Thursday, December 17, 2009

Students Make New Year's Resolutions

New Year’s resolutions are based as much on hope as resolve, which is why they are such fun. They make us smile, even when the smile is tempered by longing and a sense of time passing. That the resolutions are instantly shareable with friends in the age of social networking only enhance their pleasure.

What New Year’s resolutions animate college students?

For Natalie, it begins with a reflection on what she did and did not achieve in her last year’s resolutions. There were a few things she had no control over and few that she did and still they went wrong. She is determined not to repeat her mistakes. About one thing she is certain: in 2010, she plans to laugh, giggle and relax more with her friends.

Jennifer’s main resolution is to transfer to a university after passing the subject that has haunted her for several years: Math. She has tried tutors and spent countless hours trying to master its complexity but nothing seemed to work. For a while she was convinced she had a math blockage in her brain! But she knows there is no such thing. She has redoubled her efforts and is confident she will complete her math requirements and transfer to San Jose State University (SJSU) in 2010.

Glen’s resolutions consist of getting out of debt (don’t we all!), not to get declined from a state university because of budget cuts, and to continue to learn new things, not just for earning more but for the pleasure and joy of learning.

Gissel would like to choose a major in 2010, go to the gym and be a better person in every way. She would also like to move out of her parents’ house, get a job and become financially independent.

Karim has been carrying a story in his head for two years. He has only one resolution for 2010: “I will complete my novel, at least the first version of it. I have the structure, the plot, the characters. I will write at least one page a day.” He doesn’t care if his book is published or if it will sell. “I just have to write it.” He will find the time without the distractions of emails, Facebook or Twitter.

Ismael had a turbulent 2009 but in the end everything came through for him. On the verge of selling his beloved Ford Mustang to support himself, he got a job and so didn’t have to part with his car. In the New Year, he will not make any ridiculous goals that he cannot attain but complete small tasks one at a time. He will give thanks more often and appreciate everything he has. No matter how difficult the situation is, he reminds everyone never to give up hope.

Hannah is a dancer. Others may find her resolution silly but she is very serious about it. “I am a dancer and I vow this year not to take the lead but to follow my partner.”

Athena is set on losing some weight in 2010. She feels she is on the “chunky side” and losing 20 pounds would be “awesome.” She plans on joining a gym and using it three times a week. What will help is her PE class in 2010 that meets two nights a week. She is confident she will lose weight because of the support of her boyfriend. Her other goal is to transfer to SJSU in the Fall of 2010. Budget cuts and other restrictions may make admission difficult. Her alternative is California State University at Hayward but that’s too far to drive, so she is really hoping that she will be admitted to SJSU.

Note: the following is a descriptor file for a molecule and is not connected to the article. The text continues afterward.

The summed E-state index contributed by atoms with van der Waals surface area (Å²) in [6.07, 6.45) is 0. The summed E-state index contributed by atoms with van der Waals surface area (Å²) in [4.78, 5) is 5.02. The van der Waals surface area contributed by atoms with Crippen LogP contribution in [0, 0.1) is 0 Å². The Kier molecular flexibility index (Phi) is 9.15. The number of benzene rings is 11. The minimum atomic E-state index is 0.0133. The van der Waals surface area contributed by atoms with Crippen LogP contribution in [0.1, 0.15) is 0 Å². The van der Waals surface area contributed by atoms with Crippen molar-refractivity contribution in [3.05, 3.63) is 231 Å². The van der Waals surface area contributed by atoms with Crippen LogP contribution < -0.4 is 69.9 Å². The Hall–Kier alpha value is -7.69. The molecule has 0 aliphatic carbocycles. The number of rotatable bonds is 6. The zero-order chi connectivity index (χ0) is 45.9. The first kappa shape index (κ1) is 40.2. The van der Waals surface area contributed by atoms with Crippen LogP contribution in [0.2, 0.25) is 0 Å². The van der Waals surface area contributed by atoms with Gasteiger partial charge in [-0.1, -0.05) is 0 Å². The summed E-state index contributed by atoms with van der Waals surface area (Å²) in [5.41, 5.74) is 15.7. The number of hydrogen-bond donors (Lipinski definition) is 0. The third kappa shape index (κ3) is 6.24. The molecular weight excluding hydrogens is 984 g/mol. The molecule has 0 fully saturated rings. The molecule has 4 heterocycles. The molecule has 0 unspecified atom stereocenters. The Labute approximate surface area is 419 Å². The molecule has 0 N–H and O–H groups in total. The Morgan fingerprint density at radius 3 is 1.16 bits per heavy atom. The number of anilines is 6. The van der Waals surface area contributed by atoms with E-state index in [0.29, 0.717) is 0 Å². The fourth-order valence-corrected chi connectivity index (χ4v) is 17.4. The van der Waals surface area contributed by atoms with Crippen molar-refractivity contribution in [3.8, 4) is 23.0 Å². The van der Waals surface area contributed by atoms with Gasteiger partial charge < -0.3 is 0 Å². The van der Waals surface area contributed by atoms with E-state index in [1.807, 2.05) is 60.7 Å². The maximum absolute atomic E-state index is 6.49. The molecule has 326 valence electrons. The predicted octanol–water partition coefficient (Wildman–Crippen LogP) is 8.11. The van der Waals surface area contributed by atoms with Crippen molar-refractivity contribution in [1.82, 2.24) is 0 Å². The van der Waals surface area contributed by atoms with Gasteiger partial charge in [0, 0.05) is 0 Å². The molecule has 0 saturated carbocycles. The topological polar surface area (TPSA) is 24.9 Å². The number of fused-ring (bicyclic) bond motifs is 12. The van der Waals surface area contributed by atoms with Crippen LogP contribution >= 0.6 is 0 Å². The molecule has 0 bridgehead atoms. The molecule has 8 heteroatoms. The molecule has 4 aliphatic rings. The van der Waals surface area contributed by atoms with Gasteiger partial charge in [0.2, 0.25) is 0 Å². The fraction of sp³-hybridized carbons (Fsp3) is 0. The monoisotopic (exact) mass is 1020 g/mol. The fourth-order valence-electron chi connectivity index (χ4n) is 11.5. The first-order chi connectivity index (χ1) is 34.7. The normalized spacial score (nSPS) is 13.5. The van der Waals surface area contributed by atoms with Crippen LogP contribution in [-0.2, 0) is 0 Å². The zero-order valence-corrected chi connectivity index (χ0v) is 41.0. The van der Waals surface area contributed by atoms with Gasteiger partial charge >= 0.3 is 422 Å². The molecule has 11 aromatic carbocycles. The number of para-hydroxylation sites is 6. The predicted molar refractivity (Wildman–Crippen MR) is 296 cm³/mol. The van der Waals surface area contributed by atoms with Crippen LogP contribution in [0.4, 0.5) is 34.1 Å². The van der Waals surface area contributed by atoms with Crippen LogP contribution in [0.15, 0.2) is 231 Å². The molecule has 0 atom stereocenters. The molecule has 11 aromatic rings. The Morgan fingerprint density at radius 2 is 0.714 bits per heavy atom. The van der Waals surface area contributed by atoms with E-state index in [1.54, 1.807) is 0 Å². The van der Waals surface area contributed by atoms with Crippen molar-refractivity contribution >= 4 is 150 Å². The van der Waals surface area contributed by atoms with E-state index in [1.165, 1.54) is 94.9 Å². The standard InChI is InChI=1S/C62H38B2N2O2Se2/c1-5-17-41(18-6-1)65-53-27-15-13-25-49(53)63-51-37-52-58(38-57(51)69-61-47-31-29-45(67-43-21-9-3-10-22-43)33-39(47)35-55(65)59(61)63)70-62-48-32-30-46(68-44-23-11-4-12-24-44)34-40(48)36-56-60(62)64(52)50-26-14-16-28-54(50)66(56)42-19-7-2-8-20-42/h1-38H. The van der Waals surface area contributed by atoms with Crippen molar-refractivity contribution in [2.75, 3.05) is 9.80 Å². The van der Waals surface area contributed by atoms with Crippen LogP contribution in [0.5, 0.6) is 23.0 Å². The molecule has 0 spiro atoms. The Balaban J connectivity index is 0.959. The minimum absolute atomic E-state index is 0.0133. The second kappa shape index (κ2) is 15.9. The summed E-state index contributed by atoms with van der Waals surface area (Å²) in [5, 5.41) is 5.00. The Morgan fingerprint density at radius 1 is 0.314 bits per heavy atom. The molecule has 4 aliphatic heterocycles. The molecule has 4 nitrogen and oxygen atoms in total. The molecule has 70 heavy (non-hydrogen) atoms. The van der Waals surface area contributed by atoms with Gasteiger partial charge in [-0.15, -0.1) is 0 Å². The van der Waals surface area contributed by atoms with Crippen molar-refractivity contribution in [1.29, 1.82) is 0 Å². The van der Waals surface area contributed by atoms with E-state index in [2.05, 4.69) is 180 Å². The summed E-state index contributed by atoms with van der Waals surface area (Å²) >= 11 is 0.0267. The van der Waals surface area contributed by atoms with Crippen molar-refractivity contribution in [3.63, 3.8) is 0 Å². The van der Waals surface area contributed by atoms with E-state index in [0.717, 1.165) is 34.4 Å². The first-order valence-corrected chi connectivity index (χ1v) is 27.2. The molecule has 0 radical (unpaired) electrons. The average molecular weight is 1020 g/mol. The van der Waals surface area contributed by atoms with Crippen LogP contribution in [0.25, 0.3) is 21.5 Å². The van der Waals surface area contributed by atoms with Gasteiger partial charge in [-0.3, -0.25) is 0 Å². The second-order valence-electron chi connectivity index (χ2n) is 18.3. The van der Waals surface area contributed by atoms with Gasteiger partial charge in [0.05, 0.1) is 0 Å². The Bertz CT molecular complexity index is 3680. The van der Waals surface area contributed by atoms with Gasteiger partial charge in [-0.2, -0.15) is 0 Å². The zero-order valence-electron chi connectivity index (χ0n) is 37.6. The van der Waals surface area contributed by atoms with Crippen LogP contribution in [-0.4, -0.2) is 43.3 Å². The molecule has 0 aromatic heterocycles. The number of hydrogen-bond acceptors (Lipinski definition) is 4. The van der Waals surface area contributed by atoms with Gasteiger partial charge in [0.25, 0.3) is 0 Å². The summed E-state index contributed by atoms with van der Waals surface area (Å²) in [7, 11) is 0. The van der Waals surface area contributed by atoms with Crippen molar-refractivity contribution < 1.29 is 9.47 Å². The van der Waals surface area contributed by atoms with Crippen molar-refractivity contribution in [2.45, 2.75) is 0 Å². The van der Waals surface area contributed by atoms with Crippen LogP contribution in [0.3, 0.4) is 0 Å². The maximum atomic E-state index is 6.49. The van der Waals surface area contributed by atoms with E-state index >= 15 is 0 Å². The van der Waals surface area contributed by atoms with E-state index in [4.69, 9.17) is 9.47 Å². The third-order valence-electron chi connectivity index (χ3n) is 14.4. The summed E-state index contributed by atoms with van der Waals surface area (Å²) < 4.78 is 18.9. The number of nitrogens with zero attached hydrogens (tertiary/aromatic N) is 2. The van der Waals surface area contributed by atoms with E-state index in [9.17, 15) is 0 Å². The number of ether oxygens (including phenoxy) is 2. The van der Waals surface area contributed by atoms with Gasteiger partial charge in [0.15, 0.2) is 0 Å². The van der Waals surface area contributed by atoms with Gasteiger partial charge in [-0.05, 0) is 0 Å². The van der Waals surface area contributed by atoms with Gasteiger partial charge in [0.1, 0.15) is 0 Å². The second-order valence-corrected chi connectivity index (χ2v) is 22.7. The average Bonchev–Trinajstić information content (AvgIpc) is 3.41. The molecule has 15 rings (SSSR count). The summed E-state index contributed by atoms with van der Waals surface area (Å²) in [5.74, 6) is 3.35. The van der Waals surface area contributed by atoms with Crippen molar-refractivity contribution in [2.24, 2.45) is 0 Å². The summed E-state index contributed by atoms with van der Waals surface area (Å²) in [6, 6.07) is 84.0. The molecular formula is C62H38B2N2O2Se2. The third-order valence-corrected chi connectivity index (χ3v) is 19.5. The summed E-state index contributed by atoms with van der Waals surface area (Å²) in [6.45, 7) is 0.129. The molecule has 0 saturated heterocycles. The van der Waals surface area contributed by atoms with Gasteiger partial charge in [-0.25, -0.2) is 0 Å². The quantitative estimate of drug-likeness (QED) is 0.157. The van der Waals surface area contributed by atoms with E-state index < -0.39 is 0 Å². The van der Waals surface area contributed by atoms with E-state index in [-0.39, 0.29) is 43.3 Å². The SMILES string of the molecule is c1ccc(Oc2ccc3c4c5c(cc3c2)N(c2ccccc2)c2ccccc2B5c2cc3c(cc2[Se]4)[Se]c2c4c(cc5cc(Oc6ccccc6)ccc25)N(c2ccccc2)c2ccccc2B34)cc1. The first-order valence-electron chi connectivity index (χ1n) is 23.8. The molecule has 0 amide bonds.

Liz is determined to graduate in 2010, for herself and to make her parents proud. But she also intends to enjoy life more. Life is not just studying and being serious. She has rarely partied or gone to a club but that will change in 2010. “I just want to enjoy every moment in life and be happy.”

Chris’s New Year’s resolution is to let things work out the way they will. “I put too much time and effort in trying to make things happen the way I feel they should, when in reality, all that effort is pretty much wasted.” By allowing things to work themselves out in their own time, Chris feels it will be a lot less work on his part and he will probably get better results. He over-exerted himself in 2009, working at various jobs while taking several classes. “It was a mistake not to make school a priority,” he says. Money is important but in 2010 he will focus more on acquiring knowledge and skills than on earning money. “Too much of life passes unnoticed because of too many interests. At least in my life I need to stop it before I lose myself.”

Procrastination has been a big problem for Ruth. She intends to overcome it in the New Year. She will pay her bills and complete her assignments on time. She will keep her appointments and plan her chores and not wait until the last moment to do them. She will also maintain her workout schedule. This year she let her health slip but she will not neglect it in 2010, because “nothing is more important than your health.”

Patrick’s resolutions remind us of life’s fragility and the inexorable march of time. He wants to stay healthy, become a better chess player, learn to play the piano and, most important of all, “develop a better relationship with my dad before it’s too late.”

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